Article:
Africa

AP Explains: The African leader who refuses to leave

The tiny nation of Gambia has West Africa on the brink of a military intervention, and thousands, including cabinet ministers, are fleeing the country. Longtime President Yahya Jammeh is refusing to step down after losing elections and has declared a state of emergency. On Thursday, President-elect Adama Barrow intends to go through with his inauguration, with the support of the international community. Here's a look at the crisis.

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I CONCEDE ... NO, I DON'T

At first, Jammeh stunned Gambians by conceding his election loss on live television. A week later, he announced he had changed his mind, saying "only Allah" could deny him victory. After taking power more than 22 years ago in a bloodless coup, Jammeh has been accused of leading a government that detains, tortures and even kills opponents. He is no stranger to striking declarations: In late 2015, he abruptly announced Gambia to be an Islamic republic. In 2013, he decided to leave the Commonwealth.

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A LEGAL CHALLENGE, BUT IS THERE A COURT?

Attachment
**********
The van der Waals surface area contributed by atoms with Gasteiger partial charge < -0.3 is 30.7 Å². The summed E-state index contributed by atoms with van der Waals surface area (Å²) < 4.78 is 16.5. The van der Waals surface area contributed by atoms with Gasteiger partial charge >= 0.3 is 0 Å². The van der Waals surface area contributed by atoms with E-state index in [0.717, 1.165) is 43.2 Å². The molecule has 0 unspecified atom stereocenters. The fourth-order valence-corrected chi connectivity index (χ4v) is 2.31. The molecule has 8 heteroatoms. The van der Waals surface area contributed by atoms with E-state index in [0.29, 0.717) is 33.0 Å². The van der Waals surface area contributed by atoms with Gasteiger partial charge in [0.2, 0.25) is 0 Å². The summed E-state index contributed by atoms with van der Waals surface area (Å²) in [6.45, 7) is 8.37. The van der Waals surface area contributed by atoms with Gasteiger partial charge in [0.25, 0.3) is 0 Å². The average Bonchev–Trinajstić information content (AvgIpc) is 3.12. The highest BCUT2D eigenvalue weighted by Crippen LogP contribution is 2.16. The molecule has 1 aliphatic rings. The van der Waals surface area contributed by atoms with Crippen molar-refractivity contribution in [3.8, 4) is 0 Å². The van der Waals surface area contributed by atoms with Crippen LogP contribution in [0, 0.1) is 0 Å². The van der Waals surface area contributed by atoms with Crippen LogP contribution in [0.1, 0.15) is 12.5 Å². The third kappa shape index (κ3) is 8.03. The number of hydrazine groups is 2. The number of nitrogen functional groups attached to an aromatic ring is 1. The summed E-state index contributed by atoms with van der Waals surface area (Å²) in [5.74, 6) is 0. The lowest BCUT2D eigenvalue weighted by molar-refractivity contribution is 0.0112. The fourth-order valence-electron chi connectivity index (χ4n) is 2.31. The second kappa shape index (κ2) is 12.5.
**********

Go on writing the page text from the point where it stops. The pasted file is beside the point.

Jammeh's ruling party is challenging the Dec. 1 election results, saying there were irregularities in the vote, but the country's Supreme Court says it could take months to act because it is short of judges. Jammeh has invited judges from Nigeria and Sierra Leone to complete the court, but that is not expected to happen until May. It is not clear what will happen if Barrow is inaugurated and the court later decides in Jammeh's favor.

Barrow is currently in neighboring Senegal and has been urged by regional countries to stay there until Thursday's inauguration for his safety.

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NEIGHBORS PREPARE TROOPS

Though diplomatic efforts continue, the Economic Community of West African States has a standby military force ready to enter Gambia if Jammeh doesn't cede power when his mandate ends on Thursday. If the use of force is necessary, a U.N. envoy has said ECOWAS will seek the endorsement of the U.N. Security Council and the African Union Peace and Security Council to deploy the troops. Gambia, a nation of 1.9 million people, is estimated to have an army of just 900 troops.

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A CONTINENT SHIFTS AWAY

If Jammeh doesn't step down, whether peacefully or not — he briefly sent troops to occupy the electoral commission office during the crisis — the African Union will cease to recognize him as Gambia's legitimate leader, the AU's Peace and Security Council said last week. In announcing the state of emergency Tuesday, Jammeh blamed what he called the unprecedented level of foreign involvement in Gambia's election.